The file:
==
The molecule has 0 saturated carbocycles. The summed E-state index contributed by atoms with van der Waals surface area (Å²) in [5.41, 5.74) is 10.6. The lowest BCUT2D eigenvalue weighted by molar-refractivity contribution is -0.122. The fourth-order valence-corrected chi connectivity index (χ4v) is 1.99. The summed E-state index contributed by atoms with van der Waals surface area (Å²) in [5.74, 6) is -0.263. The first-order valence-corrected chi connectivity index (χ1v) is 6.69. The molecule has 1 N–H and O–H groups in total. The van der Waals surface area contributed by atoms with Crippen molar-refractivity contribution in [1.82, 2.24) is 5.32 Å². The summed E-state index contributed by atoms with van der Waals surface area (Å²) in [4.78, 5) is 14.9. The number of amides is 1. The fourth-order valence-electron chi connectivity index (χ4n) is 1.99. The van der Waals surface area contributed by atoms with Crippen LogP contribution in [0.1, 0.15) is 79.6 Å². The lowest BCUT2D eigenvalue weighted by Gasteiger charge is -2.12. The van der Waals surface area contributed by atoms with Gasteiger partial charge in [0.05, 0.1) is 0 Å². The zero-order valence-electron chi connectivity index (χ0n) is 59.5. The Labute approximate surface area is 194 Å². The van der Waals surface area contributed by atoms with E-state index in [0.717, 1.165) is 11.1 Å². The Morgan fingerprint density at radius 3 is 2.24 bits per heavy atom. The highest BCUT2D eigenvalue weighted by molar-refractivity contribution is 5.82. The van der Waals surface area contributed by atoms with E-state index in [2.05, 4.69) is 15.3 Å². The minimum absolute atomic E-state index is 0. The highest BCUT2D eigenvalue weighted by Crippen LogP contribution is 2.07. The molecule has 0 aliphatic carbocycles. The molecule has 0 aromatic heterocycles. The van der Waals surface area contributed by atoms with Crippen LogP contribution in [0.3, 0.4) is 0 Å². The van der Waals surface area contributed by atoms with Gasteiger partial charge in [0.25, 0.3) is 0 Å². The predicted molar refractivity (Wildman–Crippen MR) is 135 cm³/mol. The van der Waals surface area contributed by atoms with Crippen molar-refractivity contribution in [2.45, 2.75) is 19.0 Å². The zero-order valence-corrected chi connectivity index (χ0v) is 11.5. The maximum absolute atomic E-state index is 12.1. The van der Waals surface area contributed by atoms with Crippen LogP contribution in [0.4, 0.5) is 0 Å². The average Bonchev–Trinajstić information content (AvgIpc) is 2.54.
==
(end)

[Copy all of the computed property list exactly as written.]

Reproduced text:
The molecule has 0 saturated carbocycles. The summed E-state index contributed by atoms with van der Waals surface area (Å²) in [5.41, 5.74) is 10.6. The lowest BCUT2D eigenvalue weighted by molar-refractivity contribution is -0.122. The fourth-order valence-corrected chi connectivity index (χ4v) is 1.99. The summed E-state index contributed by atoms with van der Waals surface area (Å²) in [5.74, 6) is -0.263. The first-order valence-corrected chi connectivity index (χ1v) is 6.69. The molecule has 1 N–H and O–H groups in total. The van der Waals surface area contributed by atoms with Crippen molar-refractivity contribution in [1.82, 2.24) is 5.32 Å². The summed E-state index contributed by atoms with van der Waals surface area (Å²) in [4.78, 5) is 14.9. The number of amides is 1. The fourth-order valence-electron chi connectivity index (χ4n) is 1.99. The van der Waals surface area contributed by atoms with Crippen LogP contribution in [0.1, 0.15) is 79.6 Å². The lowest BCUT2D eigenvalue weighted by Gasteiger charge is -2.12. The van der Waals surface area contributed by atoms with Gasteiger partial charge in [0.05, 0.1) is 0 Å². The zero-order valence-electron chi connectivity index (χ0n) is 59.5. The Labute approximate surface area is 194 Å². The van der Waals surface area contributed by atoms with E-state index in [0.717, 1.165) is 11.1 Å². The Morgan fingerprint density at radius 3 is 2.24 bits per heavy atom. The highest BCUT2D eigenvalue weighted by molar-refractivity contribution is 5.82. The van der Waals surface area contributed by atoms with E-state index in [2.05, 4.69) is 15.3 Å². The minimum absolute atomic E-state index is 0. The highest BCUT2D eigenvalue weighted by Crippen LogP contribution is 2.07. The molecule has 0 aliphatic carbocycles. The molecule has 0 aromatic heterocycles. The van der Waals surface area contributed by atoms with Crippen LogP contribution in [0.3, 0.4) is 0 Å². The van der Waals surface area contributed by atoms with Gasteiger partial charge in [0.25, 0.3) is 0 Å². The predicted molar refractivity (Wildman–Crippen MR) is 135 cm³/mol. The van der Waals surface area contributed by atoms with Crippen molar-refractivity contribution in [2.45, 2.75) is 19.0 Å². The zero-order valence-corrected chi connectivity index (χ0v) is 11.5. The maximum absolute atomic E-state index is 12.1. The van der Waals surface area contributed by atoms with Crippen LogP contribution in [0.4, 0.5) is 0 Å². The average Bonchev–Trinajstić information content (AvgIpc) is 2.54.